Cows in Irish culture

Cattle have been vital in Irish society since ancient times, evident in stories of cattle raiding and the renowned brown bull of Ulster in the 'Táin Bó Cuailgne' tale. Irish folklore focuses on safeguarding cows from fairies, using St. Brigid's cross in cow-houses and May Day customs. Milk or butter wouldn't be shared with neighbors on that day, fearing it would take the dairy's luck. Milk spilled on thresholds and rowan trees protected against fairies. Clay from cow's feet, yellow flower posies, and bonfires were additional methods of safeguarding cattle. These customs reflect the reverence for cows and efforts to ensure their well-being in Irish tradition.

Cattle are frequently associated with Irish saints. St. Brigid, in particular, is portrayed as having an affinity with cattle and was regarded as their patron and protector. According to tradition, Brigid was reared on the milk of a white, red-eared cow, which was given only to her. On one occasion she performed a miracle by blessing a pail of water so that it turned into milk. A popular legend about St. Colmcille tells how, after the saint’s death on the island of Iona, off Western Scotland, his body was put in a stone coffin on the seashore; the coffin miraculously floated across the sea to come ashore in Colmcille’s beloved Derry. One of the cows of a local farmer began to eat the seaweed that grew on the coffin and to lick the coffin itself, and soon after was giving as much milk as four cows.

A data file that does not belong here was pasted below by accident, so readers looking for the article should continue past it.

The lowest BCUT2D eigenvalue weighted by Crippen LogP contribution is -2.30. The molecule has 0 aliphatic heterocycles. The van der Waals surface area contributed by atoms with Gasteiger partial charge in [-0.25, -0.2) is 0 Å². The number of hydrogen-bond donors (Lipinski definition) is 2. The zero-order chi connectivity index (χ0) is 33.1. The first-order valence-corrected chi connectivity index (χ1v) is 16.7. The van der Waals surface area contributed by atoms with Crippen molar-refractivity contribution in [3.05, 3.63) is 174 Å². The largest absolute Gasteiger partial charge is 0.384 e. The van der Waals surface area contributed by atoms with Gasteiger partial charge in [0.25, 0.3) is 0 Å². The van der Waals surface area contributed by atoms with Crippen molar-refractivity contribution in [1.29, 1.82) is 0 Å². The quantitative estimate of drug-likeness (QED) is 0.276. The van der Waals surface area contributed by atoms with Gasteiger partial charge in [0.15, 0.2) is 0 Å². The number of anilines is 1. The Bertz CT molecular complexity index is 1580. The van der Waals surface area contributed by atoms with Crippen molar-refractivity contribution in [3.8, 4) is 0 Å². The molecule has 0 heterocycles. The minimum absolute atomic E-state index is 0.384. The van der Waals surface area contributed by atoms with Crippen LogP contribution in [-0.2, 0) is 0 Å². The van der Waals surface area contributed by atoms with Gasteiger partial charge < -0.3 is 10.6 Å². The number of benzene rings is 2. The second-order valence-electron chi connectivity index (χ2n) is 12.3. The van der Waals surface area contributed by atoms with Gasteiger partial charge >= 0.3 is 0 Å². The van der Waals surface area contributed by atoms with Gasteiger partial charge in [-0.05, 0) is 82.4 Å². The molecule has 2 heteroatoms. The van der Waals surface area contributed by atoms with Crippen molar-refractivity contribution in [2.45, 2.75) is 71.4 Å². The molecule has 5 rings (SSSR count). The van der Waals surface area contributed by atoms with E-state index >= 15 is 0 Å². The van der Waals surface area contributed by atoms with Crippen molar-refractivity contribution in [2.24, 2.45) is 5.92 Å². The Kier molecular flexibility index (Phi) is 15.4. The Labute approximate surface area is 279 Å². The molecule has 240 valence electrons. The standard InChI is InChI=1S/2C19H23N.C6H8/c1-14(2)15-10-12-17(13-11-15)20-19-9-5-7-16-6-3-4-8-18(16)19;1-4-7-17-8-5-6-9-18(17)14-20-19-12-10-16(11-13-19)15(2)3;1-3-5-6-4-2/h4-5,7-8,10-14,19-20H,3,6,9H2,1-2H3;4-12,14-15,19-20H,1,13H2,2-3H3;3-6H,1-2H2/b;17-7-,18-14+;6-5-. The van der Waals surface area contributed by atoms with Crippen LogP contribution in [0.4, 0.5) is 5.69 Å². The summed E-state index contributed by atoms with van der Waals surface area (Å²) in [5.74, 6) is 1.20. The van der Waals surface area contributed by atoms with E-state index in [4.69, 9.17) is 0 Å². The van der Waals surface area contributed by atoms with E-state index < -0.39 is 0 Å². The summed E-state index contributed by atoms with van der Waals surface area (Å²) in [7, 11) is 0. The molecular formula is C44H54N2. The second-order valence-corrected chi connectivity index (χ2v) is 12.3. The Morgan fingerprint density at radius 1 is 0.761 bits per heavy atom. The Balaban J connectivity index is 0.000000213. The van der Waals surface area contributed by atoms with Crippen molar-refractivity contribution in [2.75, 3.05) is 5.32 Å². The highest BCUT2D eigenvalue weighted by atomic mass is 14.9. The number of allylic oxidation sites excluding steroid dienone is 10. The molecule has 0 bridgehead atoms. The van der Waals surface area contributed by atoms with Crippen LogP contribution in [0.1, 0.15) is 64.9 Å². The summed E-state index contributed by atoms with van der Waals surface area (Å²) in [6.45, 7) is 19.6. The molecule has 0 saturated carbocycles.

The Ossianic Transactions mention this aspect, including stories like the Grey Cow of the magical Tuaths, which generously provided for a large family and their servants. The Fomorians coveted this remarkable cow and eventually stole her, yet her benevolent gifts continued for generations. There are also accounts of King Diarmuid Mac Cearbhail, who, being part Druid and part Christian, punished his son for harming a Sacred Cow. Owen Connelan's translation of the Proceedings of the Great Bardic Institute recounts a story where a cow sustained the daily needs of a group of nuns at Tuaim-Daghualan, possibly indicating their connection to Druidic practices. These cows held a special significance, akin to living idols or sacred animals. The Irish Druids were known for their magical abilities, which played a role in various enchantments and rescues. For instance, the abduction of Etain by Mider and the sighting of two swans joined by a golden yoke above Tara were countered with the aid of powerful Druidic spells.

These stories and customs exemplify the profound reverence and cultural importance the Irish bestowed upon cattle. They were regarded as symbols of nourishment, abundance, and connection to the divine. The traditions surrounding cattle in Ireland highlight the enduring legacy of the cow's role in Irish society and their deep-rooted place within its folklore and heritage.